“41 YEARS OF SERVICE!” a 1967 South Bay newspaper advertisement proclaimed, referring to sales dating back to the mid-1920s. A new home could be bought with just $3,750 down, the ad said. A “charming” three-bedroom, two-bath GI home listed for $17,950 — no money down.

The full-page ad featured 70 blocks of type, each representing a home for sale, was a practice repeated for decades in papers like the Orange County Register, the Riverside Press-Enterprise and the Los Angeles Times.

Tarbell boasted it was number one in advertising, said Bill Plattos, a long-time rival at First Team Real Estate, which ultimately sued Tarbell over its claim to being first in total market share in Orange County and surrounding areas.

“Tarbell was a juggernaut in the Orange County marketplace,” said Rich Cosner, a former Tarbell rival and now a consultant to real estate brokers. “They had great offices, great agents, solid managers and a massive advertising presence.”

“They were able to remain an independent real estate company in the face of growing franchising, considering Century 21 was founded in Tarbell’s backyard,” Veling added. “(Don) Tarbell has done a truly exceptional job of maintaining its independence, its own brand awareness and consumer awareness in (one of) the most competitive markets in the country. … I imagine there’s some of that rogue mentality in Don.”

Quick Start

Many of the region’s top real estate agents got their start at Tarbell, which maintained a recruiting operation and a home-grown real estate school called “Quick Start.” Managers mentored new agents through their first transactions, helping them build success.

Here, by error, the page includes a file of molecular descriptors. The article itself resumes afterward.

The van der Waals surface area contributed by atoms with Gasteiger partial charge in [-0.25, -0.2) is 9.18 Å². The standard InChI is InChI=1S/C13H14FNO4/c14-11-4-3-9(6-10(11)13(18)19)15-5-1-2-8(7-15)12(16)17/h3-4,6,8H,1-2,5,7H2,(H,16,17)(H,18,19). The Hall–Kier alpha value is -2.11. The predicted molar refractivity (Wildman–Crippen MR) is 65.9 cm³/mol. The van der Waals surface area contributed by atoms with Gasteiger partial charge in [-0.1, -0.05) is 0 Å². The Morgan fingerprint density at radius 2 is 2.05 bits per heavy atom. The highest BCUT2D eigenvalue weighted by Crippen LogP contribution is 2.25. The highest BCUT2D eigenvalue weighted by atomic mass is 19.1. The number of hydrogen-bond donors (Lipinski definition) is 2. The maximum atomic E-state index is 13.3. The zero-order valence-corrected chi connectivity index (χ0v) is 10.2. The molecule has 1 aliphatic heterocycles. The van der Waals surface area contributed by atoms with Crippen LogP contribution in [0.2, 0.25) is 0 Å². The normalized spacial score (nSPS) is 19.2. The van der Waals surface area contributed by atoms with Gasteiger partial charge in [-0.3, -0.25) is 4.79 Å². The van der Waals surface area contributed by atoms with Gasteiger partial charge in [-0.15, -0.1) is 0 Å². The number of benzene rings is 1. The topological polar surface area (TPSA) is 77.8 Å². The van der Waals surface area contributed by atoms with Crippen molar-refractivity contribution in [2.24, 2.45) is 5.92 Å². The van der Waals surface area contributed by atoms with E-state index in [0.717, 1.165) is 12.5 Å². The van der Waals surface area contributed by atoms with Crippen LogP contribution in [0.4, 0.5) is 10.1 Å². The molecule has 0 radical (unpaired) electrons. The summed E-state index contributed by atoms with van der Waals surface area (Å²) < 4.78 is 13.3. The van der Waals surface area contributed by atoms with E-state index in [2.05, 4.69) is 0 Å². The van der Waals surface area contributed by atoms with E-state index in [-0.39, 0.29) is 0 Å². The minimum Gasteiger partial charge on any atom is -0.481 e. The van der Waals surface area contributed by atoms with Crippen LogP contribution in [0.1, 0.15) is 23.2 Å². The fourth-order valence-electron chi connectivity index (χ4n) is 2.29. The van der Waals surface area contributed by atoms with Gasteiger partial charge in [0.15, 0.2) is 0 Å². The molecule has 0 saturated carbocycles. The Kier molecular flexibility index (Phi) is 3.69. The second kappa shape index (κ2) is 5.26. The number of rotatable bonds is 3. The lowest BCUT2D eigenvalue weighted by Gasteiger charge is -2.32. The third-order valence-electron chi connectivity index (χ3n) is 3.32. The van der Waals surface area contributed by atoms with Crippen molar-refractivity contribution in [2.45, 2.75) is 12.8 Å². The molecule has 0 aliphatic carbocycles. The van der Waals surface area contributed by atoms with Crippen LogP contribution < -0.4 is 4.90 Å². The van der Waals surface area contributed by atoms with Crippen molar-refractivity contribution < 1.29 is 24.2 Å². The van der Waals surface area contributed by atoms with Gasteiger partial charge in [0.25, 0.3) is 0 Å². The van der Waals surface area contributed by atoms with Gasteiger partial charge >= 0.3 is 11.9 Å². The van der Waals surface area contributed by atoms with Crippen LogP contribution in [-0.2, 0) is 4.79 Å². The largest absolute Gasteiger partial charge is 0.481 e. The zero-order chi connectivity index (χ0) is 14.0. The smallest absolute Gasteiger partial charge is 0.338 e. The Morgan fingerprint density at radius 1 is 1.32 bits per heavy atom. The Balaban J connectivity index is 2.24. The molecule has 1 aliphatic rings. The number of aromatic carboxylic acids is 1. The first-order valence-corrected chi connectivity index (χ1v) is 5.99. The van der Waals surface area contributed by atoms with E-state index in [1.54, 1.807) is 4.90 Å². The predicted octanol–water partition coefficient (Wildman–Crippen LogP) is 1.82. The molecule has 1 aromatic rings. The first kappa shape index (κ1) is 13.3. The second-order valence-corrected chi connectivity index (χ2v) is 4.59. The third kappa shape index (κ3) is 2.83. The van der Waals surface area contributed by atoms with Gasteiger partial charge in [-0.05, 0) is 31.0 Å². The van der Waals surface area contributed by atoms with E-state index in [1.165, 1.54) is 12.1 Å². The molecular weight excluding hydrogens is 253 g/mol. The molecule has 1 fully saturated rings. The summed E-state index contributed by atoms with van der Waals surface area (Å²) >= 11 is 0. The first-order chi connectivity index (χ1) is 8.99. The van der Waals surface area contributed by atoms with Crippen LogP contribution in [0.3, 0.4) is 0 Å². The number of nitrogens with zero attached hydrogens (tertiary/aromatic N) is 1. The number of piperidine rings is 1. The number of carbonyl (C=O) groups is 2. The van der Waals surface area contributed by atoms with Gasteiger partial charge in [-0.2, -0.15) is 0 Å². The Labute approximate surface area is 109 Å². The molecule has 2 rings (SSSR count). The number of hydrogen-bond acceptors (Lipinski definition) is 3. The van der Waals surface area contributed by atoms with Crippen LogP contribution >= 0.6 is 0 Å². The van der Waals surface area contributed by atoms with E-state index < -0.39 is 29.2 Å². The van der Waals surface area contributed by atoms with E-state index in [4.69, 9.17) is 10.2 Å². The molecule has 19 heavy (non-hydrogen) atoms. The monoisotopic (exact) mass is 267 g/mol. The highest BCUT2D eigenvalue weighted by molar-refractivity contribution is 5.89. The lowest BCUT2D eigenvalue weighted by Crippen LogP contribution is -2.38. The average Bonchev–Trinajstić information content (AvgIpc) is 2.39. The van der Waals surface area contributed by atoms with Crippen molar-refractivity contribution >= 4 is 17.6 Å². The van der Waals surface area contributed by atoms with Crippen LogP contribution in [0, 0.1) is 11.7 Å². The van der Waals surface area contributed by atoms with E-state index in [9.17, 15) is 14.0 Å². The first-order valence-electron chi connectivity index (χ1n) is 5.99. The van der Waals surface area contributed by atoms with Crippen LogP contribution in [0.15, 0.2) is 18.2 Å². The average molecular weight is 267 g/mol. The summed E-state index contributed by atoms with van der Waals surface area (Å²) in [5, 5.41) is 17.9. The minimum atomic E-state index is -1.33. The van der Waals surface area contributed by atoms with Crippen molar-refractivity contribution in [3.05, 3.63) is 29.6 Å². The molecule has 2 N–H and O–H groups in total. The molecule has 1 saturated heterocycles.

Fawaz was a young immigrant from Lebanon in 1993 when she went through the Tarbell school, later selling close to 1,100 homes for the company and becoming a trainer herself.

“Tarbell was known for creating talent. … They helped you stand on your feet and get going,” Fawaz said. “I joined Tarbell, and I never looked back. I loved every minute of it.”

The showman

Don Tarbell, now 89, loved one thing almost as much as the real estate business: show business.

Starting in 2001, Tarbell began renting venues like the Honda Center and Disneyland Hotel Grand Ballroom to stage elaborate performances, featuring excerpts from Broadway musicals like “Les Miserable” and “The Lion King,” performances by a 98-piece orchestra, and show biz luminaries like Bernadette Peters and Tony Award winner Brian Stokes Mitchell.

They included performances by Riverdance and 30 Rockettes performing the Radio City Music Hall holiday spectacular.

The shows were a staple of Tarbell’s annual awards banquet for over a decade. Tarbell continued the extravaganzas even during the housing downturn, said former Tarbell President Tina Jimov-Red.

“We’re not going to show them we’re going through tough times,” Jimov-Red quoted Don Tarbell as saying. “No matter what, we’re always going to recognize our agents because they’re the ones who keep us afloat.”

Behind the times

Coming out of the downturn, Fawaz started to worry Tarbell wasn’t keeping up with the times.

“Technology was changing so fast, and they were not changing,” she said. “Everybody’s working on their laptops in coffee shops and their cars. Our beautiful offices were not being used. It’s a whole new world.”